Dunbar v Plant

JurisdictionEngland & Wales
Judgment Date23 July 1997
Judgment citation (vLex)[1997] EWCA Civ J0723-2
Docket NumberCHANF 96/0046/B
CourtCourt of Appeal (Civil Division)
Date23 July 1997

[1997] EWCA Civ J0723-2






Royal Courts of Justice


Lord Justice Hirst

Lord Justice Phillips

Lord Justice Mummery

CHANF 96/0046/B

John Arnold Dunbar (As Administrator of Tony Dunbar Deceased)
Nanette Elizabeth Plant

MR. N. THOMAS (instructed by Messrs Hart Reade, Eastbourne, East Sussex) appeared on behalf of the Appellant/Defendant.

MR. P. CRICHTON-GOLD (instructed by Messrs Mendelsons, Manchester) appeared on behalf of the Respondent/Plaintiff.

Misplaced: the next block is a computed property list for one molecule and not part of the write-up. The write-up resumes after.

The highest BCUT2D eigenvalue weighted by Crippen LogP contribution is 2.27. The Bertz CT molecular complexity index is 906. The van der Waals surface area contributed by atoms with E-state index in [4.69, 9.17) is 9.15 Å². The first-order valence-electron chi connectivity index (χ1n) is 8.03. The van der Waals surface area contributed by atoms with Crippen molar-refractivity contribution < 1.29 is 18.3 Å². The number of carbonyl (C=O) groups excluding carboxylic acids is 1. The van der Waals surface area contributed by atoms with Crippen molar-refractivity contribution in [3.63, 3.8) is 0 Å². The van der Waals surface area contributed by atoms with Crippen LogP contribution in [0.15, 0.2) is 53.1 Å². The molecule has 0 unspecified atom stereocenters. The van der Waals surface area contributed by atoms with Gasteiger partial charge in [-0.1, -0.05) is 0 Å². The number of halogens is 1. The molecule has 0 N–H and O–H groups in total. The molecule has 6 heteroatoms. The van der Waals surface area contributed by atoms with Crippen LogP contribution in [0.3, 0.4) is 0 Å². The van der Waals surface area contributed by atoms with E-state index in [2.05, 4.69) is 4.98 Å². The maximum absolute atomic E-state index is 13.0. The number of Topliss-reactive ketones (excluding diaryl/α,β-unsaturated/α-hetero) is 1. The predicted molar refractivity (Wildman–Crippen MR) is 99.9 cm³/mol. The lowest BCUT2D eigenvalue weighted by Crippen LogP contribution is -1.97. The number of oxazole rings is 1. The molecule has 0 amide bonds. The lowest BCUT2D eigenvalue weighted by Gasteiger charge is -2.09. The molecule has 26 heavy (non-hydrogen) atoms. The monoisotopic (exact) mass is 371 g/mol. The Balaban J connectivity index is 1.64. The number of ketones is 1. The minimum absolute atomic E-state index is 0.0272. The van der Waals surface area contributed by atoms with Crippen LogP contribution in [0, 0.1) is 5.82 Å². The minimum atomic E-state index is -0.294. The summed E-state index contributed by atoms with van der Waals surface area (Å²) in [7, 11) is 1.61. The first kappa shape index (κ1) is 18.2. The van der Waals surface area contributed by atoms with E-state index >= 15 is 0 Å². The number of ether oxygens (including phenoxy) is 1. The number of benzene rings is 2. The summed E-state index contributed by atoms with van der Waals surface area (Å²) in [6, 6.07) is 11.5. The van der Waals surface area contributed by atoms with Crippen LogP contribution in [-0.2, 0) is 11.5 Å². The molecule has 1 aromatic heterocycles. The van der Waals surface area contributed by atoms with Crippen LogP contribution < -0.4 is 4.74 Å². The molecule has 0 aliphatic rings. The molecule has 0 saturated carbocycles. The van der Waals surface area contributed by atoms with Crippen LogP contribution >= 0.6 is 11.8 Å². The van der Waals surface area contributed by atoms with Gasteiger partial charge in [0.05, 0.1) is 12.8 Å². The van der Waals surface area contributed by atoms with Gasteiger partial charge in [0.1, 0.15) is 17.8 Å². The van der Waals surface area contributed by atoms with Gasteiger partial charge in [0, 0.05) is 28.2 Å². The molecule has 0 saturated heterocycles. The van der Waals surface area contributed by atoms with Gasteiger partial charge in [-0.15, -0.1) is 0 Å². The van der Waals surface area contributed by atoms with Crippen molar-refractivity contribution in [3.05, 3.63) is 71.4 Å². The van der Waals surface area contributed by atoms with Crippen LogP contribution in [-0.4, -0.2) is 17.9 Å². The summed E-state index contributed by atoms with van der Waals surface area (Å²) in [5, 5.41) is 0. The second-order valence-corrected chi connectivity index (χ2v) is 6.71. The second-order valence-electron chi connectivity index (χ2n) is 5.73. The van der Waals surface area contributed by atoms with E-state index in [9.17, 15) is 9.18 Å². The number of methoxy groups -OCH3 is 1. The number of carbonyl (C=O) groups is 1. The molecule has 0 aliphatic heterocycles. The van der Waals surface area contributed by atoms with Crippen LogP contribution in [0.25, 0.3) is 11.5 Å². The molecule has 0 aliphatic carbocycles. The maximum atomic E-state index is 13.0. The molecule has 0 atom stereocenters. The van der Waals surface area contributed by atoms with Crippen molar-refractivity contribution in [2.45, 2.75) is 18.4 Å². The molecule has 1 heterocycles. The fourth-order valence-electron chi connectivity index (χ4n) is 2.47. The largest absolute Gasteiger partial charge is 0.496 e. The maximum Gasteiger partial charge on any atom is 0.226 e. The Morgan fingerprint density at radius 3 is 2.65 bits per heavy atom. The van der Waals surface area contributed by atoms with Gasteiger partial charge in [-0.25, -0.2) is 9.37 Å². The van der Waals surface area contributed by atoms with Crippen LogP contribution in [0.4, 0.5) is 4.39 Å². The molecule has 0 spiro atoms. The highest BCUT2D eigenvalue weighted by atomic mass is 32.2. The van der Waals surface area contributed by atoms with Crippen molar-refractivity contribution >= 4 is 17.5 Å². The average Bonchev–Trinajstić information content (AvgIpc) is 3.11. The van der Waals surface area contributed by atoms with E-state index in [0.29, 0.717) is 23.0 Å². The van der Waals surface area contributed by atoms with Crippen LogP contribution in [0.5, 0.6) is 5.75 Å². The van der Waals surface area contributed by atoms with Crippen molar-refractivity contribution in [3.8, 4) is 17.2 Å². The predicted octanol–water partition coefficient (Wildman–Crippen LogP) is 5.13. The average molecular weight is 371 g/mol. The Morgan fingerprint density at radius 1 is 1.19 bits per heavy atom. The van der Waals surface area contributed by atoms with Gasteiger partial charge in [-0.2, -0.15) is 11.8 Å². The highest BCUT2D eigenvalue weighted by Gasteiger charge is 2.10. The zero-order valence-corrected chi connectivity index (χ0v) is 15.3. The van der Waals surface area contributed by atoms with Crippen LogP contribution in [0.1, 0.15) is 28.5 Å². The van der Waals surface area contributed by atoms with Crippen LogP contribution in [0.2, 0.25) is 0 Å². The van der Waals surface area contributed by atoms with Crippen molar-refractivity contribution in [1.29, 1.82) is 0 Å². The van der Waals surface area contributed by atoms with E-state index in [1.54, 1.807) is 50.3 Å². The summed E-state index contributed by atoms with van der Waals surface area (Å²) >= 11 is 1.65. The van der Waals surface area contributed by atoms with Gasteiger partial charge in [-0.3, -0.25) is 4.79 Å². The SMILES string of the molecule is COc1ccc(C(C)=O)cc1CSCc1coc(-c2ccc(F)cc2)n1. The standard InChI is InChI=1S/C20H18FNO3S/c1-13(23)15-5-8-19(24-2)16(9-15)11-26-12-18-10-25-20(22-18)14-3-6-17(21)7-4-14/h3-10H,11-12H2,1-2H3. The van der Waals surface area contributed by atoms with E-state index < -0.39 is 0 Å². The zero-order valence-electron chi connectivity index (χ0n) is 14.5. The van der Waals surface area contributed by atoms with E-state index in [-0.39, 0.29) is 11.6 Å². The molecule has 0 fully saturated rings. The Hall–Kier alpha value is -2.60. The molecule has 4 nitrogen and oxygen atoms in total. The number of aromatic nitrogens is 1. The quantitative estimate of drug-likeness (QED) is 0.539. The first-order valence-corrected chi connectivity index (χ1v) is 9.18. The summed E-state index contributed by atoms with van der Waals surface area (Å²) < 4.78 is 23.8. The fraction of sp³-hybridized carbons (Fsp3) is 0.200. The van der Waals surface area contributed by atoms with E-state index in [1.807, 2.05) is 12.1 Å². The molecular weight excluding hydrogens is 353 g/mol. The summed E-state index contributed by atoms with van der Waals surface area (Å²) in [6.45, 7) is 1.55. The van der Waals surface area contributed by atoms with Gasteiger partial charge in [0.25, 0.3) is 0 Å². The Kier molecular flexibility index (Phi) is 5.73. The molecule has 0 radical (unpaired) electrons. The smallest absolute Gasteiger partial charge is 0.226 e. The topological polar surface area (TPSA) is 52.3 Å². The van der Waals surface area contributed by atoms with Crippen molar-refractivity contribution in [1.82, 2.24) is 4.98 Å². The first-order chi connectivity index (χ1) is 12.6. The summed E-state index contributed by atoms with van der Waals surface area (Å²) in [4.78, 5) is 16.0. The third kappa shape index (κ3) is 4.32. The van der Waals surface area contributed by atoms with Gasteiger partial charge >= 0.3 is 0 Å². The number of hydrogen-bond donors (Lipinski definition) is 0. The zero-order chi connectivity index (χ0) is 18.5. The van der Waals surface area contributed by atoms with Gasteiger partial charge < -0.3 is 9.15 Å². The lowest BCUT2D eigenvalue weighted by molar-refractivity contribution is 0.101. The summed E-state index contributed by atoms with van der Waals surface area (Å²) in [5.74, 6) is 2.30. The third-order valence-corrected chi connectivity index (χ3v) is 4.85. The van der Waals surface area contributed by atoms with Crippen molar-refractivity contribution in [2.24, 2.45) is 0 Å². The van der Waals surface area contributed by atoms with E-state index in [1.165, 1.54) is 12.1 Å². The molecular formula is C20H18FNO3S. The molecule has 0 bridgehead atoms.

Mummery L.J.




This is the first case in which the Court of Appeal has had to consider the effect of the forfeiture rule and the impact of the Forfeiture Act 1982 (the 1982 Act) on the right of a survivor of a suicide pact to acquire benefits in consequence of the death of the other party to the pact.


Three questions arise for decision:—

(1) Was the criminal offence of aiding and abetting the suicide of another committed by the survivor, contrary to Section 2(1) of the Suicide Act 1961 (the 1961 Act) ?

(2) Does the forfeiture rule apply to preclude the survivor from acquiring:—

(a) Absolute beneficial ownership of a house previously held by the survivor and the deceased on trust for themselves as beneficial joint tenants; and

(b) The proceeds of an insurance policy on the life of the deceased written for the benefit of the survivor?

(3) Did the Judge properly exercise his discretion under Section 2 of the 1982 Act to modify the effect of the forfeiture rule in making an order limited to the deceased's interest in the house and not including the life policy proceeds: and, if not, how should that discretion have been exercised?